Text examples

Basic typesetting

# basic typesetting

size(600, 600)

myText = """Draws text to the screen. The first parameter sets the string of text to display ("always between quotes"). The following two parameters set the location of the text's baseline. The fourth, fifth and sixth parameter are optional. The fourth parameter specifies a width for text blocks, the fifth the maximum height. Text in a block is wrapped across multiple lines. The alignment for text in a block can be set with the align() command. By default, text is not outlined when saved as a PDF. Optionally, a sixth parameter outline=True can be supplied so text will be outlined."""

# define current font and size
font('Andale Mono', 16)

# lineHeight not documented (skip lineheight, lowercase deprecated)

# define textbox and alignment (it's a keyword argument)
textBox(myText, (50, 50, 400, 400), align='left')

# some useful helper functions:
# get the size of a text as tuple (width, height)
print textSize(myText, align='left')

# get a list of installed fonts
# print installedFonts()

Text within a box

Random font samples

# get n random fonts from the system

translate(100, 100)
n = 7
for i in range(n):
    f = choice(installedFonts())
    print f
    font(f, 81)
    text('handgloves', (0, 0))
    translate(0, 100)

Simple formatted string

size(800, 600)

# make a FormattedString object
txt = FormattedString()

# add some text with formatting
txt.append("hello", font="Helvetica", fontSize=100, fill=(1, 0, 0))

# add some more text with another formatting
txt.append("world", font="Times-Italic", fontSize=115, fill=(0, 1, 0))

# draw the FormattedString on canvas
text(txt, (120, 300))

Automatic pagination

#!/usr/bin/env python
# -*- coding: utf-8 -*-

T = u"""There was a day when designers asked themselves: ‘Why use a computer for design?’. Some argued that a computer was not needed for being a good designer. The important thing was the designer himself/herself. They were right.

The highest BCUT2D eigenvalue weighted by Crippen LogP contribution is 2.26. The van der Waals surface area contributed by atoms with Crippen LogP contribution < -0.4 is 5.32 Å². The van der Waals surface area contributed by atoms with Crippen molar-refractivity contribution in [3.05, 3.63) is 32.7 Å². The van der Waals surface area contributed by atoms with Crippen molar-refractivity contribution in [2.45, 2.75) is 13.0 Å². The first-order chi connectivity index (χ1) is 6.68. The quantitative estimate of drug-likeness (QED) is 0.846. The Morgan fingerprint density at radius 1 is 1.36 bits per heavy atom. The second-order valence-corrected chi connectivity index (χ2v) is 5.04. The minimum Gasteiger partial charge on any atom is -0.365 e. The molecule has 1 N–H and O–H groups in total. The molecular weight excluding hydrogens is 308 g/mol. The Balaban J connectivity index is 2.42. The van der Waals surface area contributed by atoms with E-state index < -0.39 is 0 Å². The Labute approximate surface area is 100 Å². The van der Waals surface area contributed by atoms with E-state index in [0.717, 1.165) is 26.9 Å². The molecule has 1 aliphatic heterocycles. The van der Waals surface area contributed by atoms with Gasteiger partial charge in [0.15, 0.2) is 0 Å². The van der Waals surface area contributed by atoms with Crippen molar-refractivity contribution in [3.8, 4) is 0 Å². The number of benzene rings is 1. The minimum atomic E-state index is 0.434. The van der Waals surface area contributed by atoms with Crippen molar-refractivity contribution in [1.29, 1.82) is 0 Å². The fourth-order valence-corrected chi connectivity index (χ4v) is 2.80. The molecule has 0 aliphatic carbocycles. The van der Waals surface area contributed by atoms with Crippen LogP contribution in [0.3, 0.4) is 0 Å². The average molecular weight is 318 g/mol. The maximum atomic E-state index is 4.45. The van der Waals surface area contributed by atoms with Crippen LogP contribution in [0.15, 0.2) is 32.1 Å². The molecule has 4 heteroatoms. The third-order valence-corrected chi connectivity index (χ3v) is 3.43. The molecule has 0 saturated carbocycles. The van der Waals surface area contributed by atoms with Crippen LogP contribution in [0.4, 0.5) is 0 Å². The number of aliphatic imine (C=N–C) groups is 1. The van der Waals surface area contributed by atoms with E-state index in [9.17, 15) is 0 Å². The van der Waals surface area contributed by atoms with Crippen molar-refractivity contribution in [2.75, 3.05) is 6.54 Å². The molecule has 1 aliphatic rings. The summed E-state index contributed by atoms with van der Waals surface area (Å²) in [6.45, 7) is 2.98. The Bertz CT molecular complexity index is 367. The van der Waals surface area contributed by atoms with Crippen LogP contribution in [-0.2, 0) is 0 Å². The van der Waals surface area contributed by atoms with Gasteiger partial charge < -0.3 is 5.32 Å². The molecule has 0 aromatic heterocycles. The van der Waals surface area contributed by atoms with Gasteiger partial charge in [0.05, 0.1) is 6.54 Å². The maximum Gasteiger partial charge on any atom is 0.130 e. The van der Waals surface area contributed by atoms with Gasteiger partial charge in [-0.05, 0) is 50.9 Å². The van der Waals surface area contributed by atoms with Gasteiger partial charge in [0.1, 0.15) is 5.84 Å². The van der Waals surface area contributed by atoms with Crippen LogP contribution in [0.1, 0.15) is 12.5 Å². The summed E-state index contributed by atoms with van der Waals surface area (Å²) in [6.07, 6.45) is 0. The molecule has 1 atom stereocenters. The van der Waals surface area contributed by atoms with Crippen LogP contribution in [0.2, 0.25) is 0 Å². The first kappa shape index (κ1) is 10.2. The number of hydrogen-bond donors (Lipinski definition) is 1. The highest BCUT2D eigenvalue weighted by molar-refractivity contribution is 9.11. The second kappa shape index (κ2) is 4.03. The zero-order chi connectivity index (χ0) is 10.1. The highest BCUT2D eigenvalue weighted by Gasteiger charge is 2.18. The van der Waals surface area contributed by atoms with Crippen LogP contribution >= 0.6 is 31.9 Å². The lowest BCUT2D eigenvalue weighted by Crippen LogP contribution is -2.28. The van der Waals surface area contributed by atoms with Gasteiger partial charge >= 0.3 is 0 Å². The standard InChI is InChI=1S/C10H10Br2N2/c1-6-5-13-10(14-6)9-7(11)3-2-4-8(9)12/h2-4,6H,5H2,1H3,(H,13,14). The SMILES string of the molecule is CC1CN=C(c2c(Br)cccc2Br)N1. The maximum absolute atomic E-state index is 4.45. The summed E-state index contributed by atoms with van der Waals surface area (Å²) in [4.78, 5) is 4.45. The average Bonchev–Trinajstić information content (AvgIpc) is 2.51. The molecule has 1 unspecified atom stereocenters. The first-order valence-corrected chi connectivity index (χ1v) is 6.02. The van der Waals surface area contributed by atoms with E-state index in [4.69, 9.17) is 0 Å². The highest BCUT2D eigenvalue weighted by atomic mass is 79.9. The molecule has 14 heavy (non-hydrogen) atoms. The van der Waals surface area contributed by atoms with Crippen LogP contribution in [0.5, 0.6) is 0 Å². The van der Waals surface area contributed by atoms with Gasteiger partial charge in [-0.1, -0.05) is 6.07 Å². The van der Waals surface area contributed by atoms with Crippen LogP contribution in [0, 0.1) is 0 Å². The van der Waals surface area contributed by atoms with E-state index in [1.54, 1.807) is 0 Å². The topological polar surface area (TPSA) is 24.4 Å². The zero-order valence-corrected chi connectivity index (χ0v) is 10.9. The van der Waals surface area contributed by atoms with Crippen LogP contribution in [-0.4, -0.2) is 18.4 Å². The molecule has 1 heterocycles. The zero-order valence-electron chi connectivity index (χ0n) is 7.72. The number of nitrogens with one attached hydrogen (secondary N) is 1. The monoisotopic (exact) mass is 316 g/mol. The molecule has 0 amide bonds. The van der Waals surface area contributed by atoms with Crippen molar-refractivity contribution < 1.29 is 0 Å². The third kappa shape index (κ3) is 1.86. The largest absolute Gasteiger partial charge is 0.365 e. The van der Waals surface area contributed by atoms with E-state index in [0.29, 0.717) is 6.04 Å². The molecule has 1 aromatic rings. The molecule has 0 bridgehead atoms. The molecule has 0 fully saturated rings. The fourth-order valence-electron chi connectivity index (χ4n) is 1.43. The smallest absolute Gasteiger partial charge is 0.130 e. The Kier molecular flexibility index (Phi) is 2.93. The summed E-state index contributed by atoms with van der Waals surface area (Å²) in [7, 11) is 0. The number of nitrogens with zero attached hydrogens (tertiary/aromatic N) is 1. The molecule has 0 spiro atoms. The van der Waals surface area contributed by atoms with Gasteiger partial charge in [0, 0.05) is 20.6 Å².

Some years later and there is hardly any designer working without a computer. The computer has become the designer’s main tool (sometimes even the only one nowadays).
Software is developed mainly by engineers, not by designers. This makes the designer constrained by the engineers’ thoughts and ideas, not by his/her own. Programming gives the designer more control over his/her tools, and therefore over the design process. It allows one to follow the own workflow and think beyond the resources included in the software.
Probably you don’t need to know how to program to be a better designer. But it might help. And it won’t hurt, for sure."""

x, y = 94, 282
w, h = 800, 600

i = 0
while len(T) > 0:
    newPage(1000, 1000)
    if i % 2 == 0:
        fill(1, 0, 0)
        a = 'left'
        fill(0, 1, 0)
        a = 'right'
    T = textBox(T, (x, y, w, h), align=a)
    text(str(i+1), (66, 42))
    i += 1

Fading paragraph text

# FormattedString example
# make text fade out, letter by letter

myString = 'Lorem ipsum dolor sit amet, consectetuer adipiscing elit, sed diam nonummy nibh euismod tincidunt ut laoreet dolore magna aliquam erat volutpat. Ut wisi enim ad minim veniam, quis nostrud exerci tation ullamcorper suscipit lobortis nisl ut aliquip ex ea commodo consequat. Duis autem vel eum iriure dolor in hendrerit in vulputate velit esse mol'

# format the string
myText = FormattedString()
alphaStep = 1.0 / (len(myString) - 1)

for i, char in enumerate(myString):
    # progression from white to black: 1 -> 0
    alpha = 1 - (i * alphaStep)
    color = 0, 0, 1, alpha
    myText.append(char, font='Verdana Bold Italic', fontSize=12, fill=color)

# compose the page with the already formatted string
# check if we have overflow, if so create a new page
while myText:
    newPage(150, 160)
    myText = textBox(myText, (20, 10, width()-30, height()-20))